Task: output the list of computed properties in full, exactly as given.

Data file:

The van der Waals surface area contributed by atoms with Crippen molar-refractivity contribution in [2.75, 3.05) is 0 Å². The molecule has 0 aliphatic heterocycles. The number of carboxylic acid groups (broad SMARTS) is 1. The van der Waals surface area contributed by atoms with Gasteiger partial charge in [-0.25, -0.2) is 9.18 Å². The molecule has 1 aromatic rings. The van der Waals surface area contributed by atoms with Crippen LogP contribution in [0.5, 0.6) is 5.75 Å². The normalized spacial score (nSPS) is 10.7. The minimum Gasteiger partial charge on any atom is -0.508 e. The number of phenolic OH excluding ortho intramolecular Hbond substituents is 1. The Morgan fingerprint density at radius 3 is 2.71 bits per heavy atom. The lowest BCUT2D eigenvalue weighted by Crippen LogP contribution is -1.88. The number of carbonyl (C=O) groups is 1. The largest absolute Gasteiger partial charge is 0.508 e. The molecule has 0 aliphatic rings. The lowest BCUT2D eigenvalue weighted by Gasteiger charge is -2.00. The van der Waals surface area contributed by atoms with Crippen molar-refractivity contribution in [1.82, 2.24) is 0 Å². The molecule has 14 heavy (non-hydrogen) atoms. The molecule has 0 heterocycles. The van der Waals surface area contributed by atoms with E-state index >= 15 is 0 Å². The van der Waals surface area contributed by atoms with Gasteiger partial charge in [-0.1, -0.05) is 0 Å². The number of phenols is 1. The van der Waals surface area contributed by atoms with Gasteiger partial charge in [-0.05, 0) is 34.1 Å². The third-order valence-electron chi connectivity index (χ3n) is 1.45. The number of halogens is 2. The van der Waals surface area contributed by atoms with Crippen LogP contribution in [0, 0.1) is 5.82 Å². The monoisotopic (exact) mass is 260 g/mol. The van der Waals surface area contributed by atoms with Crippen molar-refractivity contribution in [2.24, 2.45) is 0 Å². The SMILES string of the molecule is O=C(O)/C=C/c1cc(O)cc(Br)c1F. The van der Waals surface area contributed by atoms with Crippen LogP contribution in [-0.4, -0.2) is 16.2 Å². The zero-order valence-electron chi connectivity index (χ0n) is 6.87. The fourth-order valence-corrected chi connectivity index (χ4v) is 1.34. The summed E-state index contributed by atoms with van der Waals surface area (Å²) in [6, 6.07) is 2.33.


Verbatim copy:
The van der Waals surface area contributed by atoms with Crippen molar-refractivity contribution in [2.75, 3.05) is 0 Å². The molecule has 0 aliphatic heterocycles. The number of carboxylic acid groups (broad SMARTS) is 1. The van der Waals surface area contributed by atoms with Gasteiger partial charge in [-0.25, -0.2) is 9.18 Å². The molecule has 1 aromatic rings. The van der Waals surface area contributed by atoms with Crippen LogP contribution in [0.5, 0.6) is 5.75 Å². The normalized spacial score (nSPS) is 10.7. The minimum Gasteiger partial charge on any atom is -0.508 e. The number of phenolic OH excluding ortho intramolecular Hbond substituents is 1. The Morgan fingerprint density at radius 3 is 2.71 bits per heavy atom. The lowest BCUT2D eigenvalue weighted by Crippen LogP contribution is -1.88. The number of carbonyl (C=O) groups is 1. The largest absolute Gasteiger partial charge is 0.508 e. The molecule has 0 aliphatic rings. The lowest BCUT2D eigenvalue weighted by Gasteiger charge is -2.00. The van der Waals surface area contributed by atoms with Crippen molar-refractivity contribution in [1.82, 2.24) is 0 Å². The molecule has 14 heavy (non-hydrogen) atoms. The molecule has 0 heterocycles. The van der Waals surface area contributed by atoms with E-state index >= 15 is 0 Å². The van der Waals surface area contributed by atoms with Gasteiger partial charge in [-0.1, -0.05) is 0 Å². The number of phenols is 1. The van der Waals surface area contributed by atoms with Gasteiger partial charge in [-0.05, 0) is 34.1 Å². The third-order valence-electron chi connectivity index (χ3n) is 1.45. The number of halogens is 2. The van der Waals surface area contributed by atoms with Crippen LogP contribution in [0, 0.1) is 5.82 Å². The monoisotopic (exact) mass is 260 g/mol. The van der Waals surface area contributed by atoms with Crippen molar-refractivity contribution in [2.24, 2.45) is 0 Å². The SMILES string of the molecule is O=C(O)/C=C/c1cc(O)cc(Br)c1F. The van der Waals surface area contributed by atoms with Crippen LogP contribution in [-0.4, -0.2) is 16.2 Å². The zero-order valence-electron chi connectivity index (χ0n) is 6.87. The fourth-order valence-corrected chi connectivity index (χ4v) is 1.34. The summed E-state index contributed by atoms with van der Waals surface area (Å²) in [6, 6.07) is 2.33.